Charleston County gets a head start on Earth Day
As we celebrate Earth Day 2012 with over a billion people across the globe, Charleston County residents can be proud of the great strides we have made in greening our community and promoting sustainability for our children and their children to come. As chairman of Charleston County Council, I am proud of the many successes that the county has had in its efforts to develop the premier integrated solid waste management program in the Southeast.
The residential single stream recycling program, also known as All-In-One RESIDENTIAL, continues to incrementally expand throughout the county, with 10,600 households currently being offered automated collection service. Automated equipment has allowed for a more efficient, cost-effective and productive operation, in addition to providing a safer working environment for our drivers. The county has observed a considerable increase in the amount of recyclable material collected in the All-In-One RESIDENTIAL program, with an average of 21 pounds per home per pick-up, compared with the 10 pounds per home per pick-up with the standard two-bin program. Additionally, participation rates are as high as 80 percent in All-In-One areas, compared with 35-40 percent for the rest of the county.
On Sept. 30, 2011, Charleston County Environmental Management formed a partnership with the Charleston County School District in an effort to promote and enhance recycling and waste reduction. All urban and rural schools currently have collection service. To increase more recycling participation at schools, staff has been conducting waste assessments and offering teachers and students a comprehensive education and outreach program. These actions help support the district’s Sustainable Schools Initiative, should lead to a reduction in the amount of garbage generated, and support council’s goal of a 40 percent recycling rate.
In addition to reducing waste and the number of items going into the landfill, recycling provides a financial benefit to the county by helping to offset our operational costs. So far this fiscal year, the county has made over $1.7 million for materials recycled by residents and from county buildings and schools.
In the past year, we have continued to expand and improve productivity at our compost facility located at the Bees Ferry Landfill. Since 2009, we have been recovering 100 percent of our yard waste instead of landfilling the material. Composting yard waste saves valuable landfill space, results in a product we can use as daily cover at the landfill, and reduces landfill operating costs. The yard waste plastic bag disposal ban at Bees Ferry Landfill that went into effect Nov. 1, has effectively “closed the loop,” so residents, landscapers and retailers may purchase a high quality compost that is generated, produced and sold locally. To date, we have seen a 95 percent reduction in plastic bags received at the landfill, allowing us to create a higher quality and more marketable product.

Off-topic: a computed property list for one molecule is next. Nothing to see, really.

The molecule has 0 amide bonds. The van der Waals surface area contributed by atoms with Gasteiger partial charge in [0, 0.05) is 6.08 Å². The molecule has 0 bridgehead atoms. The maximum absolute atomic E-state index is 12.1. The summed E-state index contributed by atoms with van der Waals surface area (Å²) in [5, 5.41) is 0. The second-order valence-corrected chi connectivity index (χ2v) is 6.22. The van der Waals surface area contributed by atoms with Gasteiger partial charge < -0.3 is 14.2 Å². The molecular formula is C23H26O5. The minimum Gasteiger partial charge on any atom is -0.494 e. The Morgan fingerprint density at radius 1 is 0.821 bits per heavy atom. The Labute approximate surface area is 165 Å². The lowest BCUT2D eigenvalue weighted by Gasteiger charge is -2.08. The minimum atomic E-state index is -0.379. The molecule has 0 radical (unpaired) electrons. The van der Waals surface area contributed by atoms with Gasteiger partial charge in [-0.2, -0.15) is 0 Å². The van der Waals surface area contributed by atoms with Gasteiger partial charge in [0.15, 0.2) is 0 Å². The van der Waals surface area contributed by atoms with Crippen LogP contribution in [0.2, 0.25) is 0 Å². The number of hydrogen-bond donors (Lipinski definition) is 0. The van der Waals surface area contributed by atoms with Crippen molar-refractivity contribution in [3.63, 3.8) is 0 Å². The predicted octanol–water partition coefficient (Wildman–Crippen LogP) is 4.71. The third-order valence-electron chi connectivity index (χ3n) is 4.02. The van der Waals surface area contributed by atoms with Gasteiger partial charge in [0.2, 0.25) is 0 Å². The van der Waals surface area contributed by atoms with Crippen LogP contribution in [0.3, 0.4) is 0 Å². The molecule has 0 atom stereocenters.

Additionally, in September 2010, the S.C. Department of Health and Environmental Control approved the county’s request to implement a food waste composting pilot project — the first approved by DHEC in the state. With a successful demonstration of the pilot program, the county anticipates making food waste composting a permanent program in the near future.
Partnering with private collection parties, the county’s food waste program is geared toward commercial generators of food waste. And residents are welcome to bring their food waste to the Bees Ferry Compost Facility. Increasing the intake of food waste tonnage supports the county’s 40 percent goal and allows the Environmental Management Department to help reduce the costs of operating its compost programs.
On behalf of Charleston County Council and county staff, I want to say thank you to our community for recycling. We look forward to other programs that will enhance your ability to recycle at work, home and play.
So while Earth Day doesn’t come until April 22, join me in recycling at play by celebrating Earth Day 2012 at the new, beautiful waterfront location: Riverfront Park in North Charleston on Saturday, April 14, from 11 a.m.-5 p.m.
The day will be filled with great local food, music and fun environmental and science-based learning activities for children, with over 60 exhibits, photo opportunities with green mascots. It will also preview the county’s new automated collection truck.
For more information on our 13th Annual Earth Day Festival, go to recycle.charelestoncounty.org, or call the Environmental Management Department at (843) 720-7111.
Teddie Pryor Sr. is chairman of Charleston County Council.